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    Assessment of Inactivating Stop Codon Mutations in Forty Saccharomyces cerevisiae Strains: Implications for [PSI+] Prion-Mediated Phenotypes

    Fitzpatrick, David A. and O'Brien, Jennifer and Moran, Ciara and Hasin, Naushaba and Kenny, Elaine and Cormican, Paul and Gates, Amy and Morris, Derek W. and Jones, Gary W. (2011) Assessment of Inactivating Stop Codon Mutations in Forty Saccharomyces cerevisiae Strains: Implications for [PSI+] Prion-Mediated Phenotypes. PLoS ONE, 6 (12). e28684. ISSN 1932-6203

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    The yeast prion [PSI+] has been implicated in the generation of novel phenotypes by a mechanism involving a reduction in translation fidelity causing readthrough of naturally occurring stop codons. Some [PSI+] associated phenotypes may also be generated due to readthrough of inactivating stop codon mutations (ISCMs). Using next generation sequencing we have sequenced the genomes of two Saccharomyces cerevisiae strains that are commonly used for the study of the yeast [PSI+] prion. We have identified approximately 26,000 and 6,500 single nucleotide polymorphisms (SNPs) in strains 74-D694 and G600 respectively, compared to reference strain S288C. In addition to SNPs that produce non-synonymous amino acid changes we have also identified a number of SNPs that cause potential ISCMs in these strains, one of which we show is associated with a [PSI+]-dependent stress resistance phenotype in strain G600. We identified twenty-two potential ISCMs in strain 74-D694, present in genes involved in a variety of cellular processes including nitrogen metabolism, signal transduction and oxidative stress response. The presence of ISCMs in a subset of these genes provides possible explanations for previously identified [PSI+]-associated phenotypes in this strain. A comparison of ISCMs in strains G600 and 74-D694 with S. cerevisiae strains sequenced as part of the Saccharomyces Genome Resequencing Project (SGRP) shows much variation in the generation of strain-specific ISCMs and suggests this process is possible under complex genetic control. Additionally we have identified a major difference in the abilities of strains G600 and 74-D694 to grow at elevated temperatures. However, this difference appears unrelated to novel SNPs identified in strain 74-D694 present in proteins involved in the heat shock response, but may be attributed to other SNP differences in genes previously identified as playing a role in high temperature growth.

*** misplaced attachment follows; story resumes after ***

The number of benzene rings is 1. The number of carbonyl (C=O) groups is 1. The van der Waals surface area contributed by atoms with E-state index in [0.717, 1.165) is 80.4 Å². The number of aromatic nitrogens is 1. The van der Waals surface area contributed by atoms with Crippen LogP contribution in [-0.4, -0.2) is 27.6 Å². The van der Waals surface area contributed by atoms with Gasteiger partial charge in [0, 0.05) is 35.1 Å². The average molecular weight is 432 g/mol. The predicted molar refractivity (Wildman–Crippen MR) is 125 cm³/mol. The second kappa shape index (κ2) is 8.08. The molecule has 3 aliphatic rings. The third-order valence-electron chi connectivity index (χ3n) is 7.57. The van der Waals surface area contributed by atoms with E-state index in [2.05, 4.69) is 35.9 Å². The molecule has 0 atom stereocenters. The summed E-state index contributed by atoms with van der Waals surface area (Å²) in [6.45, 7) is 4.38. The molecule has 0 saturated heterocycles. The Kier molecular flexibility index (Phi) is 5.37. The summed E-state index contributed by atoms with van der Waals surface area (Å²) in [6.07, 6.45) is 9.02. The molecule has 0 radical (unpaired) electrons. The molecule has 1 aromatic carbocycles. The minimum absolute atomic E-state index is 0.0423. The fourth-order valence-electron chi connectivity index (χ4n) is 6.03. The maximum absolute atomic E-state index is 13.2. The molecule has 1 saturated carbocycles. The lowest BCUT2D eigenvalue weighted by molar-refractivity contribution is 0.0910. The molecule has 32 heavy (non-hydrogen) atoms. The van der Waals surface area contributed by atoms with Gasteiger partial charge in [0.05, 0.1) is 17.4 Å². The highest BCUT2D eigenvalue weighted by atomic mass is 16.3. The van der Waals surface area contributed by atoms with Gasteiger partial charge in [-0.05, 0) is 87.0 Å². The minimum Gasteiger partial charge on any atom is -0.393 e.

Item Type: Article
    Additional Information: © 2011 Fitzpatrick et al. This is an open-access article distributed under the terms of the Creative Commons Attribution License, which permits unrestricted use, distribution, and reproduction in any medium, provided the original author and source are credited. The original published article is available at Fitzpatrick DA, O'Brien J, Moran C, Hasin N, Kenny E, et al. (2011) Assessment of Inactivating Stop Codon Mutations in Forty Saccharomyces cerevisiae Strains: Implications for [PSI+] Prion- Mediated Phenotypes. PLoS ONE 6(12): e28684. doi:10.1371/journal.pone.0028684 . This work was supported by a Science Foundation Ireland ( Research Frontiers grant (08/BMT/1439) awarded to GWJ. DAF acknowledges support of the Irish Health Research Board ( CM was supported by an IRCSET ( postgraduate scholarship and NH is supported by a NUI Maynooth John and Pat Hume postgraduate scholarship. The Trinity Genome Sequencing Laboratory is supported by Science Foundation Ireland. The funders had no role in study design, data collection and analysis, decision to publish, or preparation of the manuscript.
    Keywords: Inactivating; Stop Codons; Mutations; Saccharomyces cerevisiae Strains; [PSI+]; Prion-Mediated Phenotypes; yeast prion;
    Academic Unit: Faculty of Science and Engineering > Biology
    Item ID: 3065
    Depositing User: David Fitzpatrick
    Date Deposited: 01 Feb 2012 16:15
    Journal or Publication Title: PLoS ONE
    Publisher: Public Library of Science
    Refereed: Yes
    Funders: Science Foundation Ireland, John and Pat Hume postgraduate scholarship, Irish Health Research Board, IRCSET
      Use Licence: This item is available under a Creative Commons Attribution Non Commercial Share Alike Licence (CC BY-NC-SA). Details of this licence are available here

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